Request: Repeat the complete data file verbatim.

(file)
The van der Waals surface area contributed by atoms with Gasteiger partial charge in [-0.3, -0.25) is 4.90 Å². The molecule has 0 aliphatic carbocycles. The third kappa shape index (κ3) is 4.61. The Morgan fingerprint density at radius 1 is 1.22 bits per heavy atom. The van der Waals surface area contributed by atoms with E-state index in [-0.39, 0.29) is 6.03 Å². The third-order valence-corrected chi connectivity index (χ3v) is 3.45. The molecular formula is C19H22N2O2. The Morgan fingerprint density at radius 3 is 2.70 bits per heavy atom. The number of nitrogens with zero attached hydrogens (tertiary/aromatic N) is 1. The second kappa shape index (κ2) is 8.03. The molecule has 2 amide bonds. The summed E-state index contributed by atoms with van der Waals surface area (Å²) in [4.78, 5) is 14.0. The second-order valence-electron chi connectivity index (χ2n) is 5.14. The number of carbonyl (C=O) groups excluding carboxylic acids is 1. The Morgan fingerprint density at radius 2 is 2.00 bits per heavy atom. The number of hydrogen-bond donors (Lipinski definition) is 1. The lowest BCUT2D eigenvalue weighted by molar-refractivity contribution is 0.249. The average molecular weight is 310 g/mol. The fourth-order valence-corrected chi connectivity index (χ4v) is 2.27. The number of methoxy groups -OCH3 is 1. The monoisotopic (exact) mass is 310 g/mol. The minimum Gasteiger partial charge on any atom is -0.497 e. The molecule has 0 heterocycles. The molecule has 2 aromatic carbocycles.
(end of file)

The van der Waals surface area contributed by atoms with Gasteiger partial charge in [-0.3, -0.25) is 4.90 Å². The molecule has 0 aliphatic carbocycles. The third kappa shape index (κ3) is 4.61. The Morgan fingerprint density at radius 1 is 1.22 bits per heavy atom. The van der Waals surface area contributed by atoms with E-state index in [-0.39, 0.29) is 6.03 Å². The third-order valence-corrected chi connectivity index (χ3v) is 3.45. The molecular formula is C19H22N2O2. The Morgan fingerprint density at radius 3 is 2.70 bits per heavy atom. The number of nitrogens with zero attached hydrogens (tertiary/aromatic N) is 1. The second kappa shape index (κ2) is 8.03. The molecule has 2 amide bonds. The summed E-state index contributed by atoms with van der Waals surface area (Å²) in [4.78, 5) is 14.0. The second-order valence-electron chi connectivity index (χ2n) is 5.14. The number of carbonyl (C=O) groups excluding carboxylic acids is 1. The Morgan fingerprint density at radius 2 is 2.00 bits per heavy atom. The number of hydrogen-bond donors (Lipinski definition) is 1. The lowest BCUT2D eigenvalue weighted by molar-refractivity contribution is 0.249. The average molecular weight is 310 g/mol. The fourth-order valence-corrected chi connectivity index (χ4v) is 2.27. The number of methoxy groups -OCH3 is 1. The monoisotopic (exact) mass is 310 g/mol. The minimum Gasteiger partial charge on any atom is -0.497 e. The molecule has 0 heterocycles. The molecule has 2 aromatic carbocycles.